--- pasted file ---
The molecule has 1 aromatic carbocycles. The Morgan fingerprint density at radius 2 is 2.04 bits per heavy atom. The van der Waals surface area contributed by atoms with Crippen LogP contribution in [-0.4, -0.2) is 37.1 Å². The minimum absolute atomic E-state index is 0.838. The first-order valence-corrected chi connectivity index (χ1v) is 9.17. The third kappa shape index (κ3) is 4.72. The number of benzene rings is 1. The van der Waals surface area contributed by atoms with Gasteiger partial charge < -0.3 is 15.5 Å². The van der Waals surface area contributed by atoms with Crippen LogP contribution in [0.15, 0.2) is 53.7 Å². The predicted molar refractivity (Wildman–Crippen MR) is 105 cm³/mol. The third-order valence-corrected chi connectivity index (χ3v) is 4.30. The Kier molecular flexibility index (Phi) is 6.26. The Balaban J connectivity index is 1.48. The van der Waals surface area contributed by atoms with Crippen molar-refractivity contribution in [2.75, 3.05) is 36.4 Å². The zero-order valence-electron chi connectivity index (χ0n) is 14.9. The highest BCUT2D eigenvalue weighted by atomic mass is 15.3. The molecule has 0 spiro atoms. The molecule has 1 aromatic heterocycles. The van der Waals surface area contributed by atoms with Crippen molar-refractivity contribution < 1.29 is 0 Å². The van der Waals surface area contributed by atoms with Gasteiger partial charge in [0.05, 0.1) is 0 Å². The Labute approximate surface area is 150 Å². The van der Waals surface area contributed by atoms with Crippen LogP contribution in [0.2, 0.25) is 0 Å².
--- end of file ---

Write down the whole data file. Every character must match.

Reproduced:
The molecule has 1 aromatic carbocycles. The Morgan fingerprint density at radius 2 is 2.04 bits per heavy atom. The van der Waals surface area contributed by atoms with Crippen LogP contribution in [-0.4, -0.2) is 37.1 Å². The minimum absolute atomic E-state index is 0.838. The first-order valence-corrected chi connectivity index (χ1v) is 9.17. The third kappa shape index (κ3) is 4.72. The number of benzene rings is 1. The van der Waals surface area contributed by atoms with Gasteiger partial charge < -0.3 is 15.5 Å². The van der Waals surface area contributed by atoms with Crippen LogP contribution in [0.15, 0.2) is 53.7 Å². The predicted molar refractivity (Wildman–Crippen MR) is 105 cm³/mol. The third-order valence-corrected chi connectivity index (χ3v) is 4.30. The Kier molecular flexibility index (Phi) is 6.26. The Balaban J connectivity index is 1.48. The van der Waals surface area contributed by atoms with Crippen molar-refractivity contribution in [2.75, 3.05) is 36.4 Å². The zero-order valence-electron chi connectivity index (χ0n) is 14.9. The highest BCUT2D eigenvalue weighted by atomic mass is 15.3. The molecule has 0 spiro atoms. The molecule has 1 aromatic heterocycles. The van der Waals surface area contributed by atoms with Crippen molar-refractivity contribution < 1.29 is 0 Å². The van der Waals surface area contributed by atoms with Gasteiger partial charge in [0.05, 0.1) is 0 Å². The Labute approximate surface area is 150 Å². The van der Waals surface area contributed by atoms with Crippen LogP contribution in [0.2, 0.25) is 0 Å².